“I am all butterflies. Every part of my body is shaking,” Jean Fahey said when she found out she had won the Early Childhood Book Challenge sponsored by OpenIDEO and the Philadelphia-based William Penn Foundation.

OpenIDEO “is part of IDEO, a global design and innovation consultancy” that encourages people to tackle a wide range of social problems.

The Early Childhood Book Challenge asked for creative manuscripts that would “inspire children and their caregivers to read together.”

Specifically, the manuscripts had to:

• “Excite and educate caregivers about the opportunities and importance of reading, singing or talking together”

• support early language development by engaging “young children in their earliest years,” and

• “Reflect the lived experience of families living in urban contexts in the U.S., in communities like Philadelphia”

In response, people from five continents submitted more than 500 manuscripts.

Ten manuscripts made the short list of finalists.

Among these ten, is Fahey’s winning manuscript, “I’ll Build You a Bookcase,” which reads in part:


“I’ll build you a bookcase before you are born

That’s made out of boxes of shoes that were worn.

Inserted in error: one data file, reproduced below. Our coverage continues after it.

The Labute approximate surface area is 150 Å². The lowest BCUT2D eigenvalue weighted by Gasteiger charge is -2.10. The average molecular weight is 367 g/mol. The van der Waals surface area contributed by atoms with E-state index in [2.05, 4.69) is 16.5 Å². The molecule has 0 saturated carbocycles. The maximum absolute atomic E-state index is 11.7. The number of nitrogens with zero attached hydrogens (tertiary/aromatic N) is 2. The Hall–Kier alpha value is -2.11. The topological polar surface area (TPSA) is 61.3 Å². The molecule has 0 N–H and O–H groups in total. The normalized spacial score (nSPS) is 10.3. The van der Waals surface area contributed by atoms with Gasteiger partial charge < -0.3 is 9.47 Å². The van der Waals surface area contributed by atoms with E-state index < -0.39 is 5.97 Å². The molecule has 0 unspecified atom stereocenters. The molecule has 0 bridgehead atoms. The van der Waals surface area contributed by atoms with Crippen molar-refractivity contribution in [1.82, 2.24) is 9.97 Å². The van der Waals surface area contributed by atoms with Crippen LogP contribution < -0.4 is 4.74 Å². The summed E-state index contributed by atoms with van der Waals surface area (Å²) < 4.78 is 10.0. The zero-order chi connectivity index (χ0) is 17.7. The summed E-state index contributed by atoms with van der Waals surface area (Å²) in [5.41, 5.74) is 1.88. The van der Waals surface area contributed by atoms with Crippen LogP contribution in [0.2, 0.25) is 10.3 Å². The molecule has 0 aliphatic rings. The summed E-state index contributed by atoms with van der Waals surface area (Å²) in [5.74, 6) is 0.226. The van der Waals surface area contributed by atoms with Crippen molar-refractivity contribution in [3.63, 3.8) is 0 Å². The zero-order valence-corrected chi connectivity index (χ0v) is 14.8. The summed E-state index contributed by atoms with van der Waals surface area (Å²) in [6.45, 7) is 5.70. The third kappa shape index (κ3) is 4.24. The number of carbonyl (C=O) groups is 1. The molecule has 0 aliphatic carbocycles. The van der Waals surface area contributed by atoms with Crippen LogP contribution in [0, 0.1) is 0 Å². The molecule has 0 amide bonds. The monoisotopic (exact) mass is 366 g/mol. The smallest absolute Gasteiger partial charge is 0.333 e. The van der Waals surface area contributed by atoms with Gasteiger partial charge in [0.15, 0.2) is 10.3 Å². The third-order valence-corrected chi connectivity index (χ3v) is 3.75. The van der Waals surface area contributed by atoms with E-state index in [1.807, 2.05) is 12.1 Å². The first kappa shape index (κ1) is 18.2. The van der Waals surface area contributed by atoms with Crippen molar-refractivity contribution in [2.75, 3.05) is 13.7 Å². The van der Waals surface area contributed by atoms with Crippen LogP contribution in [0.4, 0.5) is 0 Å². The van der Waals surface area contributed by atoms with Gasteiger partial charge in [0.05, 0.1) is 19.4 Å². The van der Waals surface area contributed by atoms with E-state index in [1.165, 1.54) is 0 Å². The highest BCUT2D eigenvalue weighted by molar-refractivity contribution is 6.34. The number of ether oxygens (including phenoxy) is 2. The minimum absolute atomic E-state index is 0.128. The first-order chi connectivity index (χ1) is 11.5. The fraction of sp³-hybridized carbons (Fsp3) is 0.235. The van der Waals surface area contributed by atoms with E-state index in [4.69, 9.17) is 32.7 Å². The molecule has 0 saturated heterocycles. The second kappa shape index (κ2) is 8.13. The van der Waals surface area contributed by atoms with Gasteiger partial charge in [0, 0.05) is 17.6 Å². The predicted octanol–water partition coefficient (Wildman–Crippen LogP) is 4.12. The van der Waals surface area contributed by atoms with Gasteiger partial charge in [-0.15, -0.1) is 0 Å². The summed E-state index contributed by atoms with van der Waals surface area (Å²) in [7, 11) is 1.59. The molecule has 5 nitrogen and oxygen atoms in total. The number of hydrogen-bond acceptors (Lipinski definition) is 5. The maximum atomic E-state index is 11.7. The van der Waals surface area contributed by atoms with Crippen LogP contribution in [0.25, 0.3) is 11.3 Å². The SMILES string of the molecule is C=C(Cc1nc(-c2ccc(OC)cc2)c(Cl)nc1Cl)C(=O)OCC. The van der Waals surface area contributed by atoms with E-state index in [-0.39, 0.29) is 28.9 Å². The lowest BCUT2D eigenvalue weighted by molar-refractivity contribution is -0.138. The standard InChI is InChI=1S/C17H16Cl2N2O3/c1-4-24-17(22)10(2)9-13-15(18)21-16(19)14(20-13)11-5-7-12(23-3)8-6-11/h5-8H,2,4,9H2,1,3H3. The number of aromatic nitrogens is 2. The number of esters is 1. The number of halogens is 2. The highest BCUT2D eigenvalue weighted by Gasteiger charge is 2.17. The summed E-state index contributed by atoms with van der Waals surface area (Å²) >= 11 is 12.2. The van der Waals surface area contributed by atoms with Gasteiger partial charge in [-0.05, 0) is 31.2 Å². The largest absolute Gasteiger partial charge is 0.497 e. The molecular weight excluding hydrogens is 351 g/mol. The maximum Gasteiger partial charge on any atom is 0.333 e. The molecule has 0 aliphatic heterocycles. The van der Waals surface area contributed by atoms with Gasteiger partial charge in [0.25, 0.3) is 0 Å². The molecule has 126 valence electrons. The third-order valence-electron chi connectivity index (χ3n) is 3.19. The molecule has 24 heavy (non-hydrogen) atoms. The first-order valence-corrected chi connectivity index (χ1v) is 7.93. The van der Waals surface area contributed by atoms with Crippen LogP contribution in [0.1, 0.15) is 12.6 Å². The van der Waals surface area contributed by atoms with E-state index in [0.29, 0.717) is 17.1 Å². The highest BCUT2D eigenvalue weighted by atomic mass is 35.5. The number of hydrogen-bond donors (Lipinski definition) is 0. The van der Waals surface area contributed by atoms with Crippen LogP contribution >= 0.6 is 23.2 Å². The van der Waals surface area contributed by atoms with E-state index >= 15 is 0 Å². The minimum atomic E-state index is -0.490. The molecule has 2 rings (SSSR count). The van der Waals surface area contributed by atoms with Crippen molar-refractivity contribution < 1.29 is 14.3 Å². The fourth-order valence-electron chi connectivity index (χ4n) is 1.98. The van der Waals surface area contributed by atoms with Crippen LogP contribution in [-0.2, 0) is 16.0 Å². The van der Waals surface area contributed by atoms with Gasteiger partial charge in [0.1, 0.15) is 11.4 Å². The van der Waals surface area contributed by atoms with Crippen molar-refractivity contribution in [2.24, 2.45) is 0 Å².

For books we will read in the soft morning light,

And books we will read before saying goodnight.”


As we’ve blogged, Fahey is an early childhood literacy specialist as well as the author of a previous children’s book, “Make Time for Reading,” that includes tips for adults.

As the winner of this contest, she will receive a $20,000 award and “the opportunity to work with a publisher to share her book widely.”

To learn more, tune in on Tuesday, August 13, 2019, for an online event featuring Fahey speaking with “New York Times columnist and noted pediatrician and author Perri Klass, M.D.” Click here to register for this discussion. And click here to receive more information about the Early Childhood Book Challenge.

“When you look at who can read,” Fahey says of the importance of early literacy, “many children who can read have been read to. And now we know if we read to them as soon as they come home from the hospital, that’s even better than waiting until they’re preschoolers.”

That’s what attracted her to this challenge, the opportunity to develop and share new ways to encourage parents and caregivers to read to children early and often.

Congratulations, Jean.